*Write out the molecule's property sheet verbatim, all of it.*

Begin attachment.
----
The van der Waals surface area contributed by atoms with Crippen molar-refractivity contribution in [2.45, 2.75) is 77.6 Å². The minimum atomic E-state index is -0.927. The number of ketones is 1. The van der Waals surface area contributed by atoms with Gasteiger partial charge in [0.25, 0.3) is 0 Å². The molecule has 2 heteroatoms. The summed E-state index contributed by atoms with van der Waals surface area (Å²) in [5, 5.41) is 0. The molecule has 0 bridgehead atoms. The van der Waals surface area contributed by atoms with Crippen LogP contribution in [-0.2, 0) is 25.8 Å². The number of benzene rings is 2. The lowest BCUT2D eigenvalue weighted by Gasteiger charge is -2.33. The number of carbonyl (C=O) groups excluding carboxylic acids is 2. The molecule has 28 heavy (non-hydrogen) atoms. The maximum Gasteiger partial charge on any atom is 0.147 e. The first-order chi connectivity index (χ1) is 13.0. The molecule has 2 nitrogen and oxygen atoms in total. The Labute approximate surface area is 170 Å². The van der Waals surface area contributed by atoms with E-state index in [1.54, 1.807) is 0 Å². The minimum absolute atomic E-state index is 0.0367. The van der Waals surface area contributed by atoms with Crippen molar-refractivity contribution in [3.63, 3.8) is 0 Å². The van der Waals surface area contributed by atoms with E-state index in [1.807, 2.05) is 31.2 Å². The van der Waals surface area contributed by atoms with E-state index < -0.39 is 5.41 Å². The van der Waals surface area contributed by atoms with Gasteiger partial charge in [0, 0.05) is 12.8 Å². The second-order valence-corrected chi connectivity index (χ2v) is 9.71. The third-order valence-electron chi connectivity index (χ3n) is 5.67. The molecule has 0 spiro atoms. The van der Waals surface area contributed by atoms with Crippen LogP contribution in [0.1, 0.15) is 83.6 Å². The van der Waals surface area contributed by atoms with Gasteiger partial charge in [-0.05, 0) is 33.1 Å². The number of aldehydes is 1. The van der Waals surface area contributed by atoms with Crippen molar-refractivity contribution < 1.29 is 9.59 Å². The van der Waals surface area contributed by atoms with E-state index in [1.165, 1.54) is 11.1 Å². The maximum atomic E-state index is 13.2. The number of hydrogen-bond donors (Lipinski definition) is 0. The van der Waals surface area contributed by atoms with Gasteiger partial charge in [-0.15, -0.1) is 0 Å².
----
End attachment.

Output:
The van der Waals surface area contributed by atoms with Crippen molar-refractivity contribution in [2.45, 2.75) is 77.6 Å². The minimum atomic E-state index is -0.927. The number of ketones is 1. The van der Waals surface area contributed by atoms with Gasteiger partial charge in [0.25, 0.3) is 0 Å². The molecule has 2 heteroatoms. The summed E-state index contributed by atoms with van der Waals surface area (Å²) in [5, 5.41) is 0. The molecule has 0 bridgehead atoms. The van der Waals surface area contributed by atoms with Crippen LogP contribution in [-0.2, 0) is 25.8 Å². The number of benzene rings is 2. The lowest BCUT2D eigenvalue weighted by Gasteiger charge is -2.33. The number of carbonyl (C=O) groups excluding carboxylic acids is 2. The molecule has 28 heavy (non-hydrogen) atoms. The maximum Gasteiger partial charge on any atom is 0.147 e. The first-order chi connectivity index (χ1) is 13.0. The molecule has 2 nitrogen and oxygen atoms in total. The Labute approximate surface area is 170 Å². The van der Waals surface area contributed by atoms with E-state index in [1.54, 1.807) is 0 Å². The minimum absolute atomic E-state index is 0.0367. The van der Waals surface area contributed by atoms with Crippen molar-refractivity contribution in [3.63, 3.8) is 0 Å². The van der Waals surface area contributed by atoms with E-state index in [1.807, 2.05) is 31.2 Å². The van der Waals surface area contributed by atoms with E-state index < -0.39 is 5.41 Å². The van der Waals surface area contributed by atoms with Gasteiger partial charge in [0, 0.05) is 12.8 Å². The second-order valence-corrected chi connectivity index (χ2v) is 9.71. The third-order valence-electron chi connectivity index (χ3n) is 5.67. The molecule has 0 spiro atoms. The van der Waals surface area contributed by atoms with Crippen LogP contribution in [0.1, 0.15) is 83.6 Å². The van der Waals surface area contributed by atoms with Gasteiger partial charge in [-0.05, 0) is 33.1 Å². The number of aldehydes is 1. The van der Waals surface area contributed by atoms with Crippen molar-refractivity contribution < 1.29 is 9.59 Å². The van der Waals surface area contributed by atoms with E-state index in [1.165, 1.54) is 11.1 Å². The maximum atomic E-state index is 13.2. The number of hydrogen-bond donors (Lipinski definition) is 0. The van der Waals surface area contributed by atoms with Gasteiger partial charge in [-0.15, -0.1) is 0 Å².